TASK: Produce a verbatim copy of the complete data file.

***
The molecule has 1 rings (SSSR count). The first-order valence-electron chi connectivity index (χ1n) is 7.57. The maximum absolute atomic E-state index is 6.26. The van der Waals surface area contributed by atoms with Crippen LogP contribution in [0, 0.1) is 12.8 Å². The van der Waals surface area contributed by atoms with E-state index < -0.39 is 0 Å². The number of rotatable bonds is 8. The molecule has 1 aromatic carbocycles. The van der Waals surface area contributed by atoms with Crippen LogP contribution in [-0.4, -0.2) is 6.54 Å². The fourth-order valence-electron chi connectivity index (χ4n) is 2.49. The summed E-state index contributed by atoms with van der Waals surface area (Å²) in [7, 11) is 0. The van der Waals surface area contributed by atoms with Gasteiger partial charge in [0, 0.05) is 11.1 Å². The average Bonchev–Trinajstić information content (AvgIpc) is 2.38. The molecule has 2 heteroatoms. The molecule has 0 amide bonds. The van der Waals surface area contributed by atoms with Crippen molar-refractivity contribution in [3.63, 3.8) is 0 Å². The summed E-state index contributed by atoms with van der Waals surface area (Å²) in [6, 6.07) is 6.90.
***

The molecule has 1 rings (SSSR count). The first-order valence-electron chi connectivity index (χ1n) is 7.57. The maximum absolute atomic E-state index is 6.26. The van der Waals surface area contributed by atoms with Crippen LogP contribution in [0, 0.1) is 12.8 Å². The van der Waals surface area contributed by atoms with E-state index < -0.39 is 0 Å². The number of rotatable bonds is 8. The molecule has 1 aromatic carbocycles. The van der Waals surface area contributed by atoms with Crippen LogP contribution in [-0.4, -0.2) is 6.54 Å². The fourth-order valence-electron chi connectivity index (χ4n) is 2.49. The summed E-state index contributed by atoms with van der Waals surface area (Å²) in [7, 11) is 0. The van der Waals surface area contributed by atoms with Gasteiger partial charge in [0, 0.05) is 11.1 Å². The average Bonchev–Trinajstić information content (AvgIpc) is 2.38. The molecule has 2 heteroatoms. The molecule has 0 amide bonds. The van der Waals surface area contributed by atoms with Crippen molar-refractivity contribution in [3.63, 3.8) is 0 Å². The summed E-state index contributed by atoms with van der Waals surface area (Å²) in [6, 6.07) is 6.90.